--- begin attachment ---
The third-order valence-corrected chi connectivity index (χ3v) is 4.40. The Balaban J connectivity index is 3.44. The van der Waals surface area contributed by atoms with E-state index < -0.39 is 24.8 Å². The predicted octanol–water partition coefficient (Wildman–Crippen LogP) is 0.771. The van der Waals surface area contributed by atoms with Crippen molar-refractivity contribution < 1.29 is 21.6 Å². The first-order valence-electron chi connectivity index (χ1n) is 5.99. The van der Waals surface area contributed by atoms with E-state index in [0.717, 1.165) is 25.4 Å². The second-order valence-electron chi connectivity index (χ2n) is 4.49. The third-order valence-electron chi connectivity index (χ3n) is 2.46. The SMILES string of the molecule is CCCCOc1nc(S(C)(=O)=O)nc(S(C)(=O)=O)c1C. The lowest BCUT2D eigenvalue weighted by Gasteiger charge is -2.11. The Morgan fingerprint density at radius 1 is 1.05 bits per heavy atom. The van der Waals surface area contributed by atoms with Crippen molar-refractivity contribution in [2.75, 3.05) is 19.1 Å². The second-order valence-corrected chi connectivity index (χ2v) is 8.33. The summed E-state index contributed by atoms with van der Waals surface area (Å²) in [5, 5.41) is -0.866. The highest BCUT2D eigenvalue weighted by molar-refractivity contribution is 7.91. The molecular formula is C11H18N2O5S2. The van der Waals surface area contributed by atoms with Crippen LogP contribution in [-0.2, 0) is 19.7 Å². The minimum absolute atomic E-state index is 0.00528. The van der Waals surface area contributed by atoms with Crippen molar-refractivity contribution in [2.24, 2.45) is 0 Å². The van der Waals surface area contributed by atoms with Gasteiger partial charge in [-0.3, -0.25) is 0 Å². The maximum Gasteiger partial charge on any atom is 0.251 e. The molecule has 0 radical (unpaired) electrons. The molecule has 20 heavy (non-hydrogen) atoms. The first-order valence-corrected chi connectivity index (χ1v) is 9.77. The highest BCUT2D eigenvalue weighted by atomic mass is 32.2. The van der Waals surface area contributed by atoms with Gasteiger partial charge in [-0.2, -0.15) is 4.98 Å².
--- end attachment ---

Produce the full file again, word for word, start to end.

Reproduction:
The third-order valence-corrected chi connectivity index (χ3v) is 4.40. The Balaban J connectivity index is 3.44. The van der Waals surface area contributed by atoms with E-state index < -0.39 is 24.8 Å². The predicted octanol–water partition coefficient (Wildman–Crippen LogP) is 0.771. The van der Waals surface area contributed by atoms with Crippen molar-refractivity contribution < 1.29 is 21.6 Å². The first-order valence-electron chi connectivity index (χ1n) is 5.99. The van der Waals surface area contributed by atoms with E-state index in [0.717, 1.165) is 25.4 Å². The second-order valence-electron chi connectivity index (χ2n) is 4.49. The third-order valence-electron chi connectivity index (χ3n) is 2.46. The SMILES string of the molecule is CCCCOc1nc(S(C)(=O)=O)nc(S(C)(=O)=O)c1C. The lowest BCUT2D eigenvalue weighted by Gasteiger charge is -2.11. The Morgan fingerprint density at radius 1 is 1.05 bits per heavy atom. The van der Waals surface area contributed by atoms with Crippen molar-refractivity contribution in [2.75, 3.05) is 19.1 Å². The second-order valence-corrected chi connectivity index (χ2v) is 8.33. The summed E-state index contributed by atoms with van der Waals surface area (Å²) in [5, 5.41) is -0.866. The highest BCUT2D eigenvalue weighted by molar-refractivity contribution is 7.91. The molecular formula is C11H18N2O5S2. The van der Waals surface area contributed by atoms with Crippen LogP contribution in [-0.2, 0) is 19.7 Å². The minimum absolute atomic E-state index is 0.00528. The van der Waals surface area contributed by atoms with Crippen molar-refractivity contribution in [2.24, 2.45) is 0 Å². The van der Waals surface area contributed by atoms with Gasteiger partial charge in [-0.3, -0.25) is 0 Å². The maximum Gasteiger partial charge on any atom is 0.251 e. The molecule has 0 radical (unpaired) electrons. The molecule has 20 heavy (non-hydrogen) atoms. The first-order valence-corrected chi connectivity index (χ1v) is 9.77. The highest BCUT2D eigenvalue weighted by atomic mass is 32.2. The van der Waals surface area contributed by atoms with Gasteiger partial charge in [-0.2, -0.15) is 4.98 Å².